Sunday, November 26, 2006

Male Fertility Affected by Treatment

Two case studies suggest that certain serotonin reuptake inhibitors may reduce sperm motility. My first thought was, "do these guys need another, literal kick in the jimmy?" But in truth, I doubt it would make a whole helluva a lot of difference to them.

Antidepressants frequently inhibit sexual desire. Depression itself is more likely to inhibit any desire to do anything about that sexual desire. Social interaction is almost completely beyond your abilities, and masturbation, if you can be bothered, often leaves you feeling worse than you did before you started. It's sometimes the price a victim chooses to pay, give up a meaningful sex life for a chance at a meaningful life.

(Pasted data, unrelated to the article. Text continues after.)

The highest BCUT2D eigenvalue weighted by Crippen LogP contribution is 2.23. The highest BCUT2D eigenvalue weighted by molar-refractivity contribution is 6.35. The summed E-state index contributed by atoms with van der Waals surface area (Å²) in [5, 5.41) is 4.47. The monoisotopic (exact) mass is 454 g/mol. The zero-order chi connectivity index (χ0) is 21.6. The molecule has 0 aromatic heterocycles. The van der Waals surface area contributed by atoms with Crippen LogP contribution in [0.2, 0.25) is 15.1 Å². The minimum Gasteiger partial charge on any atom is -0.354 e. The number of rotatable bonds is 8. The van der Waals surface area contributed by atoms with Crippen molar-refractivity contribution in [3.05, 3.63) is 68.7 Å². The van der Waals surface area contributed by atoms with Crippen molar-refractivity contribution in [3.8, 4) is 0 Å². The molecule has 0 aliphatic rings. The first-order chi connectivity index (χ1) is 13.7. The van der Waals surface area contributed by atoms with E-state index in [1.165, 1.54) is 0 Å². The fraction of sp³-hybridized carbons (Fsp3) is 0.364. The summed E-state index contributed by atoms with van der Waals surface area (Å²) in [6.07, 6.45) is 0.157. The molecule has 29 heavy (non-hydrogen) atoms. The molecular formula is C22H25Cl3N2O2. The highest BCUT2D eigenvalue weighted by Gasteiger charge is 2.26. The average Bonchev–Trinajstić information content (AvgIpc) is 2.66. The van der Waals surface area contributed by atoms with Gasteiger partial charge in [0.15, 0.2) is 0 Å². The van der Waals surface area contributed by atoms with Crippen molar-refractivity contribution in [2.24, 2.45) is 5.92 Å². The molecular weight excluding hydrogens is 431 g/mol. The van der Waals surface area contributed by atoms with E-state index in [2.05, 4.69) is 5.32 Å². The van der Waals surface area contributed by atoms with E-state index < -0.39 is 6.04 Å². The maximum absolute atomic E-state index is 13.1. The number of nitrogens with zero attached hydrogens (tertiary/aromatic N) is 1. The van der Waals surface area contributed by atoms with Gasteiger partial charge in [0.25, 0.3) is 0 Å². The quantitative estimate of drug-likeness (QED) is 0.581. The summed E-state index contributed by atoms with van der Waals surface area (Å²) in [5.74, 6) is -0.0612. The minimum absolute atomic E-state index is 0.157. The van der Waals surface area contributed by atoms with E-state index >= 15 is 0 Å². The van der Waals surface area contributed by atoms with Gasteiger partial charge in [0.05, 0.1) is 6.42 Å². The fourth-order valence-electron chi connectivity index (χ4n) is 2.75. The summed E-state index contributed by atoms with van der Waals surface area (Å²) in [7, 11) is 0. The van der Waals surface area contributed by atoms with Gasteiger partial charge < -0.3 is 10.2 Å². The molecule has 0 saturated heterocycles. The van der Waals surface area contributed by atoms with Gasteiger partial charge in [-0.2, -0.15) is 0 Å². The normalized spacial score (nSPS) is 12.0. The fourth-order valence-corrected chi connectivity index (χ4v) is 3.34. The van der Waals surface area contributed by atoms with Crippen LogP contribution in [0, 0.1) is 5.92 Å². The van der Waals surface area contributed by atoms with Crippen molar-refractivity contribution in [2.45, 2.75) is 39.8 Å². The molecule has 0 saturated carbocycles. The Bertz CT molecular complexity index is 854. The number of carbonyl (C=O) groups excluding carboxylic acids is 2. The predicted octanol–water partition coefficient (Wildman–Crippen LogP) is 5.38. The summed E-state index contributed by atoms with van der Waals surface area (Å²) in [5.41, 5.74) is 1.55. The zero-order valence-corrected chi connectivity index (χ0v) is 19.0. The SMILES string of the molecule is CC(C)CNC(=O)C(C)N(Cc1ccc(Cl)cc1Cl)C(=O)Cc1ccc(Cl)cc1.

This case study suggests that under certain circumstances, it's possible that one would lose the ability to have children by treating their depression. To some, the idea of being without children would easily overpower the SSRI that they were using in treatment. The disease would key into that primordial instinct, propagate the species, and use it to overcome the drugs. For others, the desire to procreate has already been satisfied, or is already compromised by other factors, such as a vasectomy, vow of chastity, sexual orientation, or erectile dysfunction. If the victim has already made peace with not having children in the future, it is possible that a treatment which had this side effect wouldn't be such a bad thing. However, depression is a wily foe, and it's not unheard for someone that has had a vasectomy, for example, to be suddenly hit by a wave of depression upon hearing that their depression medication is rendering them infertile. Such is the insidious power of this disease, which is why it can never be treated as if it were a merely physical disease.

No comments: